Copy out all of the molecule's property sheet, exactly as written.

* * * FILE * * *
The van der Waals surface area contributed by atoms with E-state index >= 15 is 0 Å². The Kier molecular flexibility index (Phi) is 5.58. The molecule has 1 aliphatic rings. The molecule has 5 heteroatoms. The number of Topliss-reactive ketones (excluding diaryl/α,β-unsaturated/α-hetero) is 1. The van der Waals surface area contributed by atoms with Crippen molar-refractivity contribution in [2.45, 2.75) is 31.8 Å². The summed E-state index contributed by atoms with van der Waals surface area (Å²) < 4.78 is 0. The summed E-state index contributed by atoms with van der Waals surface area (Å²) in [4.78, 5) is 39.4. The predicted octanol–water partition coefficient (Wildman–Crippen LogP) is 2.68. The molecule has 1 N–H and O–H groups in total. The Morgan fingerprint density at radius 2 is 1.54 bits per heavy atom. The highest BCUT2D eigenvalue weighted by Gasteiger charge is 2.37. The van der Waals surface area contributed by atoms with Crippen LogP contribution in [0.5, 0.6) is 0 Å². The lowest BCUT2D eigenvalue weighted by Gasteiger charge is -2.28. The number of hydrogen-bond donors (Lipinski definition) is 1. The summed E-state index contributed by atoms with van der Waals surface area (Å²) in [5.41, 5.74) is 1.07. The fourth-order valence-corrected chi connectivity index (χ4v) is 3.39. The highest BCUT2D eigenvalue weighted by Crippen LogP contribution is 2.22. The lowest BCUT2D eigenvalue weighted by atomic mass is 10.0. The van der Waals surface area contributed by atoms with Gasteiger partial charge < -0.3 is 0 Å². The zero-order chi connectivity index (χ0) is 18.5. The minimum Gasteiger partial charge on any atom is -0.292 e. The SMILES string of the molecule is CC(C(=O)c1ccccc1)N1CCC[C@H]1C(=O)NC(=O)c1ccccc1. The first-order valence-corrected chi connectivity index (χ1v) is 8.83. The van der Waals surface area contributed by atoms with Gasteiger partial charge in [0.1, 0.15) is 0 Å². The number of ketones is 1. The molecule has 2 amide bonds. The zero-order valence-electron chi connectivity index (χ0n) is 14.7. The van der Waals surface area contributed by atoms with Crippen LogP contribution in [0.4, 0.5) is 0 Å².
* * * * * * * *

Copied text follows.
The van der Waals surface area contributed by atoms with E-state index >= 15 is 0 Å². The Kier molecular flexibility index (Phi) is 5.58. The molecule has 1 aliphatic rings. The molecule has 5 heteroatoms. The number of Topliss-reactive ketones (excluding diaryl/α,β-unsaturated/α-hetero) is 1. The van der Waals surface area contributed by atoms with Crippen molar-refractivity contribution in [2.45, 2.75) is 31.8 Å². The summed E-state index contributed by atoms with van der Waals surface area (Å²) < 4.78 is 0. The summed E-state index contributed by atoms with van der Waals surface area (Å²) in [4.78, 5) is 39.4. The predicted octanol–water partition coefficient (Wildman–Crippen LogP) is 2.68. The molecule has 1 N–H and O–H groups in total. The Morgan fingerprint density at radius 2 is 1.54 bits per heavy atom. The highest BCUT2D eigenvalue weighted by Gasteiger charge is 2.37. The van der Waals surface area contributed by atoms with Crippen LogP contribution in [0.5, 0.6) is 0 Å². The lowest BCUT2D eigenvalue weighted by Gasteiger charge is -2.28. The number of hydrogen-bond donors (Lipinski definition) is 1. The summed E-state index contributed by atoms with van der Waals surface area (Å²) in [5.41, 5.74) is 1.07. The fourth-order valence-corrected chi connectivity index (χ4v) is 3.39. The highest BCUT2D eigenvalue weighted by Crippen LogP contribution is 2.22. The lowest BCUT2D eigenvalue weighted by atomic mass is 10.0. The van der Waals surface area contributed by atoms with Gasteiger partial charge < -0.3 is 0 Å². The zero-order chi connectivity index (χ0) is 18.5. The minimum Gasteiger partial charge on any atom is -0.292 e. The SMILES string of the molecule is CC(C(=O)c1ccccc1)N1CCC[C@H]1C(=O)NC(=O)c1ccccc1. The first-order valence-corrected chi connectivity index (χ1v) is 8.83. The van der Waals surface area contributed by atoms with Gasteiger partial charge in [0.1, 0.15) is 0 Å². The number of ketones is 1. The molecule has 2 amide bonds. The zero-order valence-electron chi connectivity index (χ0n) is 14.7. The van der Waals surface area contributed by atoms with Crippen LogP contribution in [0.4, 0.5) is 0 Å².